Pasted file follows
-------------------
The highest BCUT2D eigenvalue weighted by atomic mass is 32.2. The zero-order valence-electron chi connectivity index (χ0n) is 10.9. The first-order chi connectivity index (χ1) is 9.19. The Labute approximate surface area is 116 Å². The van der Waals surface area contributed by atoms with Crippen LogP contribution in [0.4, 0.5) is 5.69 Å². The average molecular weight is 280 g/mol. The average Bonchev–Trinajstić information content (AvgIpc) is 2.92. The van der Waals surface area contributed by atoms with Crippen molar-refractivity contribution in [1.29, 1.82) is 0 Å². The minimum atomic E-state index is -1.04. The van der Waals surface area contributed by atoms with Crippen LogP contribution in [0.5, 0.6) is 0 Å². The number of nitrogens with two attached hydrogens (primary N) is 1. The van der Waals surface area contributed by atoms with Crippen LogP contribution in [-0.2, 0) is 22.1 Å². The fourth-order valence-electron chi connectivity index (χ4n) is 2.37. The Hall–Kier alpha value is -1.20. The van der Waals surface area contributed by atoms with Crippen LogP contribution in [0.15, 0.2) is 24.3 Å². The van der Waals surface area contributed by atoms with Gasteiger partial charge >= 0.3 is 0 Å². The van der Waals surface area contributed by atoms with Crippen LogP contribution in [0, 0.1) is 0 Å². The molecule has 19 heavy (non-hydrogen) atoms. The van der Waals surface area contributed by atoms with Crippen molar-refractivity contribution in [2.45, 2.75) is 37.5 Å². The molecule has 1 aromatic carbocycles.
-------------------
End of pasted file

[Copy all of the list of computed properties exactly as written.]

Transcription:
The highest BCUT2D eigenvalue weighted by atomic mass is 32.2. The zero-order valence-electron chi connectivity index (χ0n) is 10.9. The first-order chi connectivity index (χ1) is 9.19. The Labute approximate surface area is 116 Å². The van der Waals surface area contributed by atoms with Crippen LogP contribution in [0.4, 0.5) is 5.69 Å². The average molecular weight is 280 g/mol. The average Bonchev–Trinajstić information content (AvgIpc) is 2.92. The van der Waals surface area contributed by atoms with Crippen molar-refractivity contribution in [1.29, 1.82) is 0 Å². The minimum atomic E-state index is -1.04. The van der Waals surface area contributed by atoms with Crippen LogP contribution in [0.5, 0.6) is 0 Å². The number of nitrogens with two attached hydrogens (primary N) is 1. The van der Waals surface area contributed by atoms with Crippen LogP contribution in [-0.2, 0) is 22.1 Å². The fourth-order valence-electron chi connectivity index (χ4n) is 2.37. The Hall–Kier alpha value is -1.20. The van der Waals surface area contributed by atoms with Crippen LogP contribution in [0.15, 0.2) is 24.3 Å². The van der Waals surface area contributed by atoms with Gasteiger partial charge >= 0.3 is 0 Å². The van der Waals surface area contributed by atoms with Crippen LogP contribution in [0, 0.1) is 0 Å². The molecule has 19 heavy (non-hydrogen) atoms. The van der Waals surface area contributed by atoms with Crippen molar-refractivity contribution in [2.45, 2.75) is 37.5 Å². The molecule has 1 aromatic carbocycles.